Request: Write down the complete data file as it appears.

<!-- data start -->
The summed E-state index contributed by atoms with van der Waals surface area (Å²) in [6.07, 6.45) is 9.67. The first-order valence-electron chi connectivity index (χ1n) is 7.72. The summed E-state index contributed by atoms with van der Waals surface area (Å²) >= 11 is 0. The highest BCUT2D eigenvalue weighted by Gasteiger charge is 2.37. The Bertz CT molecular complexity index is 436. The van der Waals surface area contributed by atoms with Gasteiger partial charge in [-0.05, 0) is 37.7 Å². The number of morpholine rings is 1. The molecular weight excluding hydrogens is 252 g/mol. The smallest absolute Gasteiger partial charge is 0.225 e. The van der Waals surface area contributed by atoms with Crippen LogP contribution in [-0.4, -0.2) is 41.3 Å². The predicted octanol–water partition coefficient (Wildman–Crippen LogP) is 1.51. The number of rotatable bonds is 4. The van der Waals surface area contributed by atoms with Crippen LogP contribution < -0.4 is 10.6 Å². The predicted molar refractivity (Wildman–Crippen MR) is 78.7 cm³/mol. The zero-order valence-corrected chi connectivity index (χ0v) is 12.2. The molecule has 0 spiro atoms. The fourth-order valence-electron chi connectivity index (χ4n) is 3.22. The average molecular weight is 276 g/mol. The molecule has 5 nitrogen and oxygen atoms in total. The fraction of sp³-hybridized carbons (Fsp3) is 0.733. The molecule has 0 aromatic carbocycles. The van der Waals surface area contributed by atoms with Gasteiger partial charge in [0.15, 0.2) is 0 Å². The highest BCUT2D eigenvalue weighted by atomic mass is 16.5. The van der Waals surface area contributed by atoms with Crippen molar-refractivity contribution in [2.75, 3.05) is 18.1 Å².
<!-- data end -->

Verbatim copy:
The summed E-state index contributed by atoms with van der Waals surface area (Å²) in [6.07, 6.45) is 9.67. The first-order valence-electron chi connectivity index (χ1n) is 7.72. The summed E-state index contributed by atoms with van der Waals surface area (Å²) >= 11 is 0. The highest BCUT2D eigenvalue weighted by Gasteiger charge is 2.37. The Bertz CT molecular complexity index is 436. The van der Waals surface area contributed by atoms with Gasteiger partial charge in [-0.05, 0) is 37.7 Å². The number of morpholine rings is 1. The molecular weight excluding hydrogens is 252 g/mol. The smallest absolute Gasteiger partial charge is 0.225 e. The van der Waals surface area contributed by atoms with Crippen LogP contribution in [-0.4, -0.2) is 41.3 Å². The predicted octanol–water partition coefficient (Wildman–Crippen LogP) is 1.51. The number of rotatable bonds is 4. The van der Waals surface area contributed by atoms with Crippen LogP contribution < -0.4 is 10.6 Å². The predicted molar refractivity (Wildman–Crippen MR) is 78.7 cm³/mol. The zero-order valence-corrected chi connectivity index (χ0v) is 12.2. The molecule has 0 spiro atoms. The fourth-order valence-electron chi connectivity index (χ4n) is 3.22. The average molecular weight is 276 g/mol. The molecule has 5 nitrogen and oxygen atoms in total. The fraction of sp³-hybridized carbons (Fsp3) is 0.733. The molecule has 0 aromatic carbocycles. The van der Waals surface area contributed by atoms with Gasteiger partial charge in [0.15, 0.2) is 0 Å². The highest BCUT2D eigenvalue weighted by atomic mass is 16.5. The van der Waals surface area contributed by atoms with Crippen molar-refractivity contribution in [2.75, 3.05) is 18.1 Å².